Clemson team developing cheap diabetes monitoring [Anderson Independent Mail, S.C. :: ]
(Anderson Independent-Mail (SC) Via Acquire Media NewsEdge) March 14--CLEMSON -- A research team of Clemson University faculty and students have come up with a cheap way for diabetics in the developing world to monitor their blood sugar. The technology could improve quality of life for diabetes sufferers around the globe and reduce public spending on the treatment of related diseases.
Bioengineering professor Delphine Dean and her Creative Inquiry students are working with health ministry officials in Tanzania, a nation of 44 million on Africa's east coast. It's among the world's poorest countries, with an average per capita income of $800, according to The Economist magazine. Clemson students and faculty have visited the country regularly for the last few years to work on projects with health officials.
Diabetes rates there have doubled in the last three decades and are projected to climb.
"Tanzanian hospitals have big problems treating diabetics," explained Dean. "Either they don't have glucometers or the strips they have don't match with the glucometers ... our students got the idea to print strips and over the last year we've really starting working together (with Tanzanian health officials)."
Developing economies struggle with even the most rudimentary health care, so pricey treatments such as diabetes monitoring are rare. Untreated diabetes leads to heart and kidney disease, blindness and several other conditions which shorten lives and are expensive to treat.
Commercially available diabetes testing strips in the U.S. and Europe can sell for up to $50 for a box of 50, and glucometers retail for $20 and up depending on the model. Public and private insurers spend billions annually on diabetes care, money that countries like Tanzania couldn't begin to spend.
"Normally, strips cost about $1 apiece and some patients test five times a day," said Dean. "That adds up to lots of times."
The Clemson researchers reasoned that routine monitoring of Type 1 and 2 diabetes would save countries like Tanzania billions annually in health costs. That led them to investigate using desktop printers to make testing strips as needed for use in cheap glucometers. Even in countries like Tanzania, hospitals have computers and printers.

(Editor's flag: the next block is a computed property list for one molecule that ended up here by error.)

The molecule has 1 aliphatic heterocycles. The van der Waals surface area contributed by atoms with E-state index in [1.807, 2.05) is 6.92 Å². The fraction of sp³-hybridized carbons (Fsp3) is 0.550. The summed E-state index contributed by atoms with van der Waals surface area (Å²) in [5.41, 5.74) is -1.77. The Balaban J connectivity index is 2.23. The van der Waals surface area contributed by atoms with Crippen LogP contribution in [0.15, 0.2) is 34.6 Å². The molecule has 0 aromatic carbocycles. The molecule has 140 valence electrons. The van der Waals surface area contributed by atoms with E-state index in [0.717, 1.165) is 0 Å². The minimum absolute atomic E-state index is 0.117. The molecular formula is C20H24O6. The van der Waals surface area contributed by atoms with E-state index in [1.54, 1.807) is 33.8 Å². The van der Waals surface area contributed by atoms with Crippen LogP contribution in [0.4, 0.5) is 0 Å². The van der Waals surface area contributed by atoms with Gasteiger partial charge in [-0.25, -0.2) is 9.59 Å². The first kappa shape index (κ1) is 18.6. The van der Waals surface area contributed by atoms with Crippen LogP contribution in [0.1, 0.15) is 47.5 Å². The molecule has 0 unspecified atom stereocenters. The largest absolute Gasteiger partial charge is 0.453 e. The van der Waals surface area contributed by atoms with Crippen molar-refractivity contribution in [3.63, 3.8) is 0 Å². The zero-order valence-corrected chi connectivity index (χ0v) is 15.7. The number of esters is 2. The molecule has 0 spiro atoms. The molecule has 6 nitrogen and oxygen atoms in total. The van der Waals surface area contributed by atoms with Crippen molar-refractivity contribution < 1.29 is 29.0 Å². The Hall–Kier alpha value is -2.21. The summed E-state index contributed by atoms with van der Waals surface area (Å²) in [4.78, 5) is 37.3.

After a year-plus of trial and error, they have arrived at a process that makes testing strips for about one penny apiece. Enzymes, stored in regular inkjet cartridges, are sprayed on ordinary, non-glossy printer paper. Users cut up the paper into test strips and load them into glucometers that can be built with parts sourced at any Radio Shack. One cartridge full of the enzymes should yield up to 4,000 strips that would be good for several weeks.
The enzymes react with a drop of a patient's blood and let sensors show blood-sugar levels.
"It is low tech," said Kayla Gainey, a doctoral candidate from Sumter. "There are no special power requirements and anybody can be taught to use a printer and cut out the strips. They don't have to be sterile and you can print up to 100 on a piece of (8.5" by 11") paper."
Gainey said the glucometer technology they use was common in the devices over a decade ago, but it still works fine. She should know, as she lives with Type 1 diabetes. That firsthand knowledge helped develop the glucometer to be used in Tanzania.
"You know how the person is going to use it," she said. "It adds to things like how it opens and closes or the shape of the strip or the way you administer the blood drop."
Tanzania's health ministry has established clinics across the country that treat nearly one-third of its diabetics with free or highly subsidized care, according to The Economist.
"The idea is for the clinics to print out the strips for patients," Dean said. "Hopefully, in the next year we get it deployed."
The process will have to be tested and approved by Tanzanian regulators, and Dean said there are plans to do human testing on campus later this year. The technology will comply with global ISO standards, to broaden its use.
"That would help us provide access to this to other countries ... this is a problem in a lot of other places, too," Gainey said.
American suppliers have also expressed some interest in the team's work.
"We are doing that right now," said Dean. "I've been surprised in the amount of interest we've gotten from industry here in the state."
The researchers are gratified that their work could be put to use on a large scale very soon, in an area that very much needs it.
"What excites me most about this is it puts the technology in the hands of the people who are in need," said team member Tyler Ovington, a senior from Greenville.
The technology is featured at www.youtube.com/watch?v=sz0XbMD_4g0&feature=em-share_video_user.
--347 million people worldwide have diabetes.
--In 2004, an estimated 3.4 million people died worldwide of consequences of high fasting blood sugar.
--More than 80 percent of diabetes deaths occur in low- and middle-income countries, like Tanzania.
--Diabetes will be the 7th leading cause of death worldwide by 2030.
--50 percent of people with diabetes die of heart disease or stroke.
--1 percent of global blindness can be attributed to diabetes.
--Diabetes is among the leading causes of kidney failure.
--The overall risk of dying among diabetics is at least double the risk of nondiabetics.
Information provided by the World Health Organization
Follow Michael Eads on Twitter @MikeEads_AIM
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